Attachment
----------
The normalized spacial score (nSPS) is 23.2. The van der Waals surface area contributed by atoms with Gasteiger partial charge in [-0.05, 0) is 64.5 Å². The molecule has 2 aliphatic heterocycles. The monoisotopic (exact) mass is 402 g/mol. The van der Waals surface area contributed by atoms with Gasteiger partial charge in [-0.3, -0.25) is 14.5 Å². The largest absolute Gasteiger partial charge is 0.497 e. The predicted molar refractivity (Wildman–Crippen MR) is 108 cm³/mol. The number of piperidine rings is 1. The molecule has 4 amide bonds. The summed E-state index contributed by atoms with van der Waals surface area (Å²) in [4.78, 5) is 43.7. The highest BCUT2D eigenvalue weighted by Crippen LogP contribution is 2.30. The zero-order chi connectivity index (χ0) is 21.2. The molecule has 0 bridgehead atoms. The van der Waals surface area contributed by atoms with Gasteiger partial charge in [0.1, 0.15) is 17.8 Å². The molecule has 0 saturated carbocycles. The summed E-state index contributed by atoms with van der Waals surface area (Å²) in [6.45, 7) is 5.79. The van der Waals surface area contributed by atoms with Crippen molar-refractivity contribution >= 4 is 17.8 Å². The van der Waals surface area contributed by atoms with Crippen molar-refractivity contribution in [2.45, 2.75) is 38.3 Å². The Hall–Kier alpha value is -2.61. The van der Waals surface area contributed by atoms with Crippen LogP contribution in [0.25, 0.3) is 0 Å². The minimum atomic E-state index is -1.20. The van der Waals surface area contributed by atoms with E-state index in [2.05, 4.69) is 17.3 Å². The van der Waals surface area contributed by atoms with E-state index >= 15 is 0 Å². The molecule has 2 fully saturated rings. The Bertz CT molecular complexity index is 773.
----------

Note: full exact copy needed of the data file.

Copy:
The normalized spacial score (nSPS) is 23.2. The van der Waals surface area contributed by atoms with Gasteiger partial charge in [-0.05, 0) is 64.5 Å². The molecule has 2 aliphatic heterocycles. The monoisotopic (exact) mass is 402 g/mol. The van der Waals surface area contributed by atoms with Gasteiger partial charge in [-0.3, -0.25) is 14.5 Å². The largest absolute Gasteiger partial charge is 0.497 e. The predicted molar refractivity (Wildman–Crippen MR) is 108 cm³/mol. The number of piperidine rings is 1. The molecule has 4 amide bonds. The summed E-state index contributed by atoms with van der Waals surface area (Å²) in [4.78, 5) is 43.7. The highest BCUT2D eigenvalue weighted by Crippen LogP contribution is 2.30. The zero-order chi connectivity index (χ0) is 21.2. The molecule has 0 bridgehead atoms. The van der Waals surface area contributed by atoms with Gasteiger partial charge in [0.1, 0.15) is 17.8 Å². The molecule has 0 saturated carbocycles. The summed E-state index contributed by atoms with van der Waals surface area (Å²) in [6.45, 7) is 5.79. The van der Waals surface area contributed by atoms with Crippen molar-refractivity contribution >= 4 is 17.8 Å². The van der Waals surface area contributed by atoms with Crippen molar-refractivity contribution in [2.45, 2.75) is 38.3 Å². The Hall–Kier alpha value is -2.61. The van der Waals surface area contributed by atoms with Crippen LogP contribution in [0.25, 0.3) is 0 Å². The minimum atomic E-state index is -1.20. The van der Waals surface area contributed by atoms with E-state index in [2.05, 4.69) is 17.3 Å². The van der Waals surface area contributed by atoms with E-state index >= 15 is 0 Å². The molecule has 2 fully saturated rings. The Bertz CT molecular complexity index is 773.